Five-fer: Day three at Newlands

Australia

Day three of the third Test in Cape Town dawned overcast, but soon the clouds gave way and the pitch started to swing like a Big Band. It wasn't bad for batting though, and the Proteas will be gutted with their effort.

Day three of the third Test in Cape Town dawned overcast, but soon the clouds gave way and the pitch started to swing like a Big Band. It wasn't bad for batting though, and the Proteas will be gutted with their effort.

After declaring on 494 for seven, just 15 minutes before play began, the Aussies removed the hosts for 287, half an hour before the close. The Aussies then batted out six over to end with a lead of 234, on 27 for none.

<b>1. Save The Ryano</b>

You know how after the Port Elizabeth Test, a tired Ryan Harris said he felt like a 'bowling machine' as the Aussies lost and the Proteas batted really well? Today he was a bowling MACHINE! Seriously, like a boss.

The veteran, possibly on his last tour for Australia, depending on his knee, bowled like a man possessed, and like someone who knew his time in the sun was coming to an end. How he's remained injury-free for so long is anyone's guess, and knee surgery looms.

But before he goes under the knife back home, he made sure to put in a superb spell of fast bowling. He removed Graeme Smith early on, with the skipper unable to leave one going across his body, and then reversed the ball into Hashim Amla's stumps. Also, JP Duminy.

<b>2. Bloody Biff…</b>

When Smith was out for five, yet again edging one behind off a fast bowler going across his body, it became increasingly difficult to fend off the haters. Emails came pouring in, demanding the world's best skipper be dropped.

Look, as said before, that's not going to happen. He might retire, ala Vaughan and Strauss, at the end of the tour, but even that seems unlikely from one of the more iron-jawed men in cricket. There will be no crying at his presser.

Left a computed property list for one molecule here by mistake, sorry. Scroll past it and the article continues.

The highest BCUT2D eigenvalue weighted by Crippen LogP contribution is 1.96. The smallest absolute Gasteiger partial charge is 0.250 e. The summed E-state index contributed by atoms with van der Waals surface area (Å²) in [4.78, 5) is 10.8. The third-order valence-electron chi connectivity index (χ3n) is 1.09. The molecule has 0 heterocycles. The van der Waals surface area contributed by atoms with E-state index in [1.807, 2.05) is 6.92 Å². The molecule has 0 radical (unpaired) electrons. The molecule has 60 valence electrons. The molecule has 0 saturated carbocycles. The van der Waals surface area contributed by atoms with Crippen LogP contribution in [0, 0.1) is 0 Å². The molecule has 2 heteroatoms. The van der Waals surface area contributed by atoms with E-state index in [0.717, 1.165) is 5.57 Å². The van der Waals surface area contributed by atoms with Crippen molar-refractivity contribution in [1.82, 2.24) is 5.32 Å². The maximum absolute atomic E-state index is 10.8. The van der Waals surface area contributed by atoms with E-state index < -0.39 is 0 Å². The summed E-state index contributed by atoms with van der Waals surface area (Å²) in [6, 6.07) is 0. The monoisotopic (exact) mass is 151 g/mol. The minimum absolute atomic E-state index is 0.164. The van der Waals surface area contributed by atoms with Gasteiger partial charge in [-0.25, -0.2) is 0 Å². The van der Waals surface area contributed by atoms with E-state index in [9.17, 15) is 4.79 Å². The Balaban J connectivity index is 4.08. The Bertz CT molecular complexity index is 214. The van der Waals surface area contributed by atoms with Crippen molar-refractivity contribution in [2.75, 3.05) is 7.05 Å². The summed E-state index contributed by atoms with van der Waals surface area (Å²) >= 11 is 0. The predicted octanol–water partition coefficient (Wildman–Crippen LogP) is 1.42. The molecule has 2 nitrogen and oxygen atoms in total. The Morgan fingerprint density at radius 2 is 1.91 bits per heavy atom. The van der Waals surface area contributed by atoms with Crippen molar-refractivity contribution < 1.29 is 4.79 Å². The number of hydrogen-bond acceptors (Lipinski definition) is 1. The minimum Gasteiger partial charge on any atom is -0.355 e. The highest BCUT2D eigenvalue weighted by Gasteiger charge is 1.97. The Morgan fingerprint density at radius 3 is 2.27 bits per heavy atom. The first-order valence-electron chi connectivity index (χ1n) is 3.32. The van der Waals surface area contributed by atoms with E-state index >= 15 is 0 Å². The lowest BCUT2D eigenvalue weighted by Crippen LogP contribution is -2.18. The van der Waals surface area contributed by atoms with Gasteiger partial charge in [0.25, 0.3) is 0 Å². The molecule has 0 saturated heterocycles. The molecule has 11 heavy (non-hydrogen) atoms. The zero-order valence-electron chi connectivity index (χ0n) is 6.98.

But… it's getting tricky. His average in this series, at 8.5 or summat, is the lowest by a South African top order batsman in a series since 1929, or something. Either that or 1992. The point is: Not good.

<b>3. What Kind Of Shot Was That?!</b>

It's not often AB de Villiers plays an utterly rubbish shot to get out. Not lately, anyway, given his sparkling form. But today he was out for 14 (less than 50? Gasp!) and his feet looked like they were cased in cement.

He played away from his body and was caught in the slips. Also playing a rubbish shot: JP Duminy. He also failed to move his feet and played at a wider Harris delivery, and was thus caught behind. Exhibit C: Faf du Plessis.

<b>4. Don't Touch My Ball!</b>

Speaking of Faf, his rubbish shot to get out was preceded by an innings of 135 deliveries and nearly three hours. He made 67, having survived a nick off his first ball faced that the umpire did not pick up. The next over, an edge failed to carry to slip.

Then, when he was on 30, he should have been stumped off Nathan Lyon, but Brad Haddin missed it, and it was relatively easy. So aside from his usual grit, Faf got a bit of luck. But, his marathon resistance was not to be repeated.

The stand out moment though was when he quickly picked up the ball after blocking it, chucked it to the fielder, and was shouted at by almost all the Aussies. 'I thought I was being a nice guy,' said a mischievous Faf after stumps.

<b>5. Bowler v Bowler</b>

As the day drew to a close, Dale Steyn and Vernon Philander played some cameo knocks, making 28 and 37 not out respectively. Steyn played one upper cut for four that the top order would have been envious of, and Big Vern was at the crease for 194 minutes.

But it was interesting to see the Johnson v Steyn battle, as the Aussie quick aimed bouncer after bouncer at his counterpart. When Steyn was on 18, he was smashed on the helmet, right on the badge, same as MiJo suffered against Morne Morkel earlier in the series.

<b>Lindsay du Plessis</b>

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